Mr Bennett turned down a Knighthood in 1996
Playwright Alan Bennett has explained his decision to turn down a knighthood, despite describing himself as the last monarchist in the country.
Speaking at the the Hay Festival of Literature, in mid Wales, he said the title "just wouldn't suit me".
But he said anything replacing the monarchy would only be worse.
The raconteur, author and comedian, 74, then went on to praise the Prince of Wales, describing him as a man who "really works his ass off".
"I often think of myself as the last person who is a monarchist really, simply because I simply can't imagine if we had anything in its place it would be anything but worse," he said.
Expanding on his opinion of Charles, he added: "I've met Prince Charles two or three times and on each occasion the same thing has struck me, namely that he really works his ass off.
"He's much more conscientious and attentive to people than he is ever given credit for and so, as I say, I have a great deal of time for him."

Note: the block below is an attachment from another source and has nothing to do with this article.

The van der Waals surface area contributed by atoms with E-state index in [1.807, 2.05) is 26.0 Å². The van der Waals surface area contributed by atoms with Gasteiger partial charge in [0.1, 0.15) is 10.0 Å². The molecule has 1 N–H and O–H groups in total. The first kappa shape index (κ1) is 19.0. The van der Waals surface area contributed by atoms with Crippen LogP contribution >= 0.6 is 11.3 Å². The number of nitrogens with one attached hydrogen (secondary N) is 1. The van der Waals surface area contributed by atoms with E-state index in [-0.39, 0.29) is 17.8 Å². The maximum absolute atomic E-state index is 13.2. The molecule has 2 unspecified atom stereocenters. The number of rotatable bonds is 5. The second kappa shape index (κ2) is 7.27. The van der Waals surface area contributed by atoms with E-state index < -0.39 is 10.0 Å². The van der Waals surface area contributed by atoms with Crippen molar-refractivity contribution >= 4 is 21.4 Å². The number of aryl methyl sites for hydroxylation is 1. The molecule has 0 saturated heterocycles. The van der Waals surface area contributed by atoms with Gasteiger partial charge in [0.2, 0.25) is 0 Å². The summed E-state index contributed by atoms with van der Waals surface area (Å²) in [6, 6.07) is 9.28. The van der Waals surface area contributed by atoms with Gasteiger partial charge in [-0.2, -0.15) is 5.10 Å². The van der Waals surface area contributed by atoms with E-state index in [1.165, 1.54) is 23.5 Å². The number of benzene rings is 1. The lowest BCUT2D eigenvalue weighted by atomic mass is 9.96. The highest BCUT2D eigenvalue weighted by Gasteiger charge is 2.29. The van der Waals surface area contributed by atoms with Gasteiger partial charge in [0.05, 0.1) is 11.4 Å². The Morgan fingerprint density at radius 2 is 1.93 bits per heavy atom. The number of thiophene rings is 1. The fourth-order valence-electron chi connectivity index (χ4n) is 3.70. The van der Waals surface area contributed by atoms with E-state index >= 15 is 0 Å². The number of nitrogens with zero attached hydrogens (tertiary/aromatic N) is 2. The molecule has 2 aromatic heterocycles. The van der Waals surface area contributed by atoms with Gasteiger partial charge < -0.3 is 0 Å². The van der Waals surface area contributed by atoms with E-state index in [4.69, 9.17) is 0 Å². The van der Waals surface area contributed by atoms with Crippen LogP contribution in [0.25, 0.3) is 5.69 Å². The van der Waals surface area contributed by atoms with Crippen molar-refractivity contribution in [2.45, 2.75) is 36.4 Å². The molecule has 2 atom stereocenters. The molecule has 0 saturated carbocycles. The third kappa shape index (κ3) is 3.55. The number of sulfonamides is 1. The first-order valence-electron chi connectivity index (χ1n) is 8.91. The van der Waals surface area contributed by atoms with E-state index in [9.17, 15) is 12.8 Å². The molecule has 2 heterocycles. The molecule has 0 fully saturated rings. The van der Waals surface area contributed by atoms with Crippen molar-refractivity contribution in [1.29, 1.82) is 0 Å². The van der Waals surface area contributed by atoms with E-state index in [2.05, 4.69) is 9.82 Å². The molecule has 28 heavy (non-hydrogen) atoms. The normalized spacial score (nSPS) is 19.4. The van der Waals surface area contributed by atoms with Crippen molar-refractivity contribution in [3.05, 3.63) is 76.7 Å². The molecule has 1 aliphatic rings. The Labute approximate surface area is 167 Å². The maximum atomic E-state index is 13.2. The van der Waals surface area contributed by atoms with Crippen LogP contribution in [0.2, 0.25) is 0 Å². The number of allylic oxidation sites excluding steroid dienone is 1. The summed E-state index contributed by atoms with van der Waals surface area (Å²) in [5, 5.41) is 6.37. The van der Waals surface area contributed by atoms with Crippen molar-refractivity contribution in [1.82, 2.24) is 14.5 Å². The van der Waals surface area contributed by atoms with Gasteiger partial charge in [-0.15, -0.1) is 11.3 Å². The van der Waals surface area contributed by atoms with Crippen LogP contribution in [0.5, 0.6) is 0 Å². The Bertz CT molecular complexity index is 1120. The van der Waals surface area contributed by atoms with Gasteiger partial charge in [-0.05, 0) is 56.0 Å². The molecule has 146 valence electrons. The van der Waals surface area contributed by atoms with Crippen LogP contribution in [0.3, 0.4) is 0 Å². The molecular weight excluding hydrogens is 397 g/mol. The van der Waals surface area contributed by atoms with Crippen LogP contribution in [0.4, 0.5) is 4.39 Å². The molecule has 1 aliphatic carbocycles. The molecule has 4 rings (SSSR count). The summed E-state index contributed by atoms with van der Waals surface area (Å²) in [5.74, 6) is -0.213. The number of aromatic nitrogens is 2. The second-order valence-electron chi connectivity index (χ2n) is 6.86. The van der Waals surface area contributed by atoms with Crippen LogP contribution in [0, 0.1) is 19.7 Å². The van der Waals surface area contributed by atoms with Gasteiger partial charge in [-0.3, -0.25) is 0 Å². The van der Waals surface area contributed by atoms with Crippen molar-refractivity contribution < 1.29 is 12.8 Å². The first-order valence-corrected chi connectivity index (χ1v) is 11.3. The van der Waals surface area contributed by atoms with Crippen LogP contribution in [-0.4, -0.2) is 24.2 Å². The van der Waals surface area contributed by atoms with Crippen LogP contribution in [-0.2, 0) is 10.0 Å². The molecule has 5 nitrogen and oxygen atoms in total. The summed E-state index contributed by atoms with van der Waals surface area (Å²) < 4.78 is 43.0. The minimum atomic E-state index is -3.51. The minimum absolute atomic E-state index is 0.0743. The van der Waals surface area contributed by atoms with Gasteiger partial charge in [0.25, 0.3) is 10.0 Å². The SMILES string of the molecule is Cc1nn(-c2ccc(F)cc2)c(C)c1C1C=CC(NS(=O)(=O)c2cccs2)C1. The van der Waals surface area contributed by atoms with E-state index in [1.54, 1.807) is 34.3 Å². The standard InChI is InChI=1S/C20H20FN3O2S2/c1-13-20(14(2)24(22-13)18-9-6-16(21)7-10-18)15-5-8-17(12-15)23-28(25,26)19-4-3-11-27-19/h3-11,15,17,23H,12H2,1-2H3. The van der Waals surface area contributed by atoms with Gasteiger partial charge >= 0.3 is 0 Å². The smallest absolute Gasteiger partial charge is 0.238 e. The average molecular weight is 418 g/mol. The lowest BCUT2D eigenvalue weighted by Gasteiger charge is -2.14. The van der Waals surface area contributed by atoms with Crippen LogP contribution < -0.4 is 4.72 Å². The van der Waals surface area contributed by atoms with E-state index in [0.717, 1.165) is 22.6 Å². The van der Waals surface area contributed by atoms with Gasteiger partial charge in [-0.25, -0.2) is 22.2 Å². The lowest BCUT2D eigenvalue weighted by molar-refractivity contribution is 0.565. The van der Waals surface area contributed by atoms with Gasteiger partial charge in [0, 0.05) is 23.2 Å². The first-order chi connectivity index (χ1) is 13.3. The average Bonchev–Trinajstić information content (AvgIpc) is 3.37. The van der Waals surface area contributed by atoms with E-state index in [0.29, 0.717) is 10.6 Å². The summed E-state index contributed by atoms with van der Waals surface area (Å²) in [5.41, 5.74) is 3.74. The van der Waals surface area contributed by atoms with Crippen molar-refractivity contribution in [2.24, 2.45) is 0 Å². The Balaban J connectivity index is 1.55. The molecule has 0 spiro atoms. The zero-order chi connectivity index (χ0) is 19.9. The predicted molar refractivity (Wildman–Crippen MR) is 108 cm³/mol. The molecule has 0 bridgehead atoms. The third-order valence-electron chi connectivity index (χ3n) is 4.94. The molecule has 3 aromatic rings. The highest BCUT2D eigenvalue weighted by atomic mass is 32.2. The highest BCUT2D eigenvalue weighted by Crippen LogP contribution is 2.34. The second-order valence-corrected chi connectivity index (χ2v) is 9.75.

Explaining his reason for turning down a knighthood he explained: "I felt that in my case, it just wouldn't suit me, that's all. It would be like wearing a suit every day of your life."
Bennett was presented with the Listening Books Award for spoken word at the Hay Festival on Saturday night by James Naughtie.
The award from the charity came with a first edition of Charles Dickens' Bleak House.
It is awarded to someone who has used his or her voice in a way that has made a special impact. Previous winners include Sandy Toksvig and Melvyn Bragg.
Bennett had been reading from his diaries and telling anecdotes in a second sell-out event at the festival.
He said he had finished a play about the friendship between poet WH Auden and composer Benjamin Britten, with rehearsals due to start at the National Theatre in September.